And that is what a team assumes, too. Or they had better. Teams that assume that guy they drafted is great, so great they'll keep telling you he's great even when it's clear he's not, end up like the Vancouver Canucks. They have a Jake Virtanen sized hole in their lineup it has taken them years to realize they need to fill.

If he continues to develop

Over and over in our T25U25 profiles, in stories about draft picks, in just ordinary conversation, this is the phrase that keeps coming up. If he improves, if he takes the next step, if he develops. It all adds up to: If he gets better, he'll deserve the ranking I'm giving him now.

Maybe we should look again at that ageing curve we’ve been discussing lately, only let's look at the beginning of it, not the end that fills us with existential angst and makes us fear players over 30.

As I've said before, aging curves are not destiny. Most, like that one, are average year over year changes based on some criteria. They all look largely alike. The criteria can be games played, points, etc. but the general shape of the curve is usually consistent. But many data points go into an average. Individual lines can take many shapes, but they won't stray dramatically far from the average most of the time.

Let's look at the first few years of the NHL career of a player. First, remember that the curve is, by default, made up only of those players good enough to be in the NHL at a young age. The rise is rapid and dramatic from 19 to 22. And then it's not.

The curve shows the second year of a pair of years, and it describes the change from the prior year to that year, so age 22 shows the improvement from age 21. In the NHL even the change from 21 to 22 is not extreme and is matched by the single year drop around age 30. And at 22 to 23, which is an age when a lot of players are rookies, the difference is negligible.

So when we say, "If he takes the next step," how often is that a big and unlikely "if"?

The AHL is not the NHL, and if someone wanted to graph some aging data on AHL players, that would be delightful; the AHL is a wide open field for data analysis. The NHL is also not a European men's league, either, but this is a strong clue that expecting a prospect in their twenties to show big growth is likely unreasonable most of the time.

Kapanen, who is now 21, is at that stage. He's likely going to get better, but he is not likely going to jump up to equal the players a tier above him in quality. It's time to stop expecting big changes there.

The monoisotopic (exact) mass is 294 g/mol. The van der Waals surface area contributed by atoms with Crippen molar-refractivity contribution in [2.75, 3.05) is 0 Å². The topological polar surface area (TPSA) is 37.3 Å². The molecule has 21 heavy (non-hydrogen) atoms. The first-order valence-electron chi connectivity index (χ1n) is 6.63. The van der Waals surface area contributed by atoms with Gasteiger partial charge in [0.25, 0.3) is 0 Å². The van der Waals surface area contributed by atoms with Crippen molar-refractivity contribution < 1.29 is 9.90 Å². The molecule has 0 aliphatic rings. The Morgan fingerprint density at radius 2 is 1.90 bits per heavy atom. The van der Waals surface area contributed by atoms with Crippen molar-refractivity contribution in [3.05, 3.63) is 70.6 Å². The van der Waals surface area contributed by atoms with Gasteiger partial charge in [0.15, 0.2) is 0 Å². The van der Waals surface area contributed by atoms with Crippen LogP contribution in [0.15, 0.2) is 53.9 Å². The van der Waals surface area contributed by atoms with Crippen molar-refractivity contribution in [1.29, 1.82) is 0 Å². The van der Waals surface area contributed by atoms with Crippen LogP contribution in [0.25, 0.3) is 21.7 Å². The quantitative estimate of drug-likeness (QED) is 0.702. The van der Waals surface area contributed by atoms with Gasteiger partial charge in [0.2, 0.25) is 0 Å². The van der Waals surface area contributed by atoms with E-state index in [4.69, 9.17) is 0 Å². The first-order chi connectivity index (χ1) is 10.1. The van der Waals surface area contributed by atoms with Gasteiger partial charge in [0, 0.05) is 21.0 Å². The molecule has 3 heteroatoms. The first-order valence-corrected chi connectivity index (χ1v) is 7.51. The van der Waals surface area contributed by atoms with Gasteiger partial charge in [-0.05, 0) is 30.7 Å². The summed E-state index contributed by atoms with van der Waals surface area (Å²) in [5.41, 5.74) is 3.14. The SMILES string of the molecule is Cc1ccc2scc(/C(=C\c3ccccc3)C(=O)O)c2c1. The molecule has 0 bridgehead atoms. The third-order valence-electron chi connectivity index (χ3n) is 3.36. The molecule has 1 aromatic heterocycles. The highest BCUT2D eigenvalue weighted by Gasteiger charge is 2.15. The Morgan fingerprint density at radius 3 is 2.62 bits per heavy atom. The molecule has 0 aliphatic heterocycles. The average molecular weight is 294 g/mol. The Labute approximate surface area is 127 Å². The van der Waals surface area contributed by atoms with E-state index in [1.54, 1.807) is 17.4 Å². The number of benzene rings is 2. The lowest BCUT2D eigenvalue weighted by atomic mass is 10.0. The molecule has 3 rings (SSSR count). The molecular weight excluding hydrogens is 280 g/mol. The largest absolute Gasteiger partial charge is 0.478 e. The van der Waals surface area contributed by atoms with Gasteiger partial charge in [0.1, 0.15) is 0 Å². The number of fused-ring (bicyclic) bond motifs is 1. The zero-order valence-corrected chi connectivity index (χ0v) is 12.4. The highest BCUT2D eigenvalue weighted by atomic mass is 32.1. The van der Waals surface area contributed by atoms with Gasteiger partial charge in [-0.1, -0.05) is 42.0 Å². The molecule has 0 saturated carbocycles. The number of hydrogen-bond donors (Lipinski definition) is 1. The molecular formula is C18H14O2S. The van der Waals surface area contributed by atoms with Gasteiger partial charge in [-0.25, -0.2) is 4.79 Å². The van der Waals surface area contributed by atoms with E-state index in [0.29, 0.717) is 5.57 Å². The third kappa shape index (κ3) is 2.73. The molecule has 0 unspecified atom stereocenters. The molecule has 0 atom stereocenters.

For some of the Leafs other prospects, expecting development at all might be completely out of line. Josh Leivo at 24 is what he is. Miro Aaltonen might be as well. But for an undrafted free agent signing at age 21+, how do you know what to expect?

Not all players start out on a junior team in Canada or a top club in Russia with the best coaches and quality equipment. Not every hockey player gets the training and coaching to match their innate abilities at the same stage of childhood. So you absolutely can get "late bloomers", but expecting it from every late round pick or free agent means believing in potential, often in the absence of any evidence that you should.

Lou Lamoriello likes to say that potential is a word he hates, as it means nothing. Potential is just things you haven't done yet. “Call me when you manage to do them,” seems to be the unspoken punchline. Potential is for optimists.

Optimism is about believing in the sure things. Pessimism is about being ready for as many what ifs as are possible, good and bad. If you want to believe that Dermott is great and Nielsen is the next Shea Weber and Freddie Gauthier will be the Leafs 4C as soon as that leg heals up, which for sure will be before the season, then go ahead. But the team was wise to fill up on depth at defence and get a fourth line centre.

Meanwhile, I'm going to assume that Gauthier at 22 is not going to improve much, even if he gets NHL ice time. Dermott and Nielsen are both 20, and should take a big step this year. If they don't, it's a lot less likely to come next year, but there is no reason to expect Nielsen to close the skill gap between himself and Dermott.

If you have to say, "If he continues to improve, he can make it," then he better be young enough for that to be likely. Otherwise your optimism is misplaced, and it's time for the pessimist to take over. Because all the probabilities say he likely won't make it. And then it’s time for the AHL fans to take over, because he might be a player they really enjoy watching for years to come.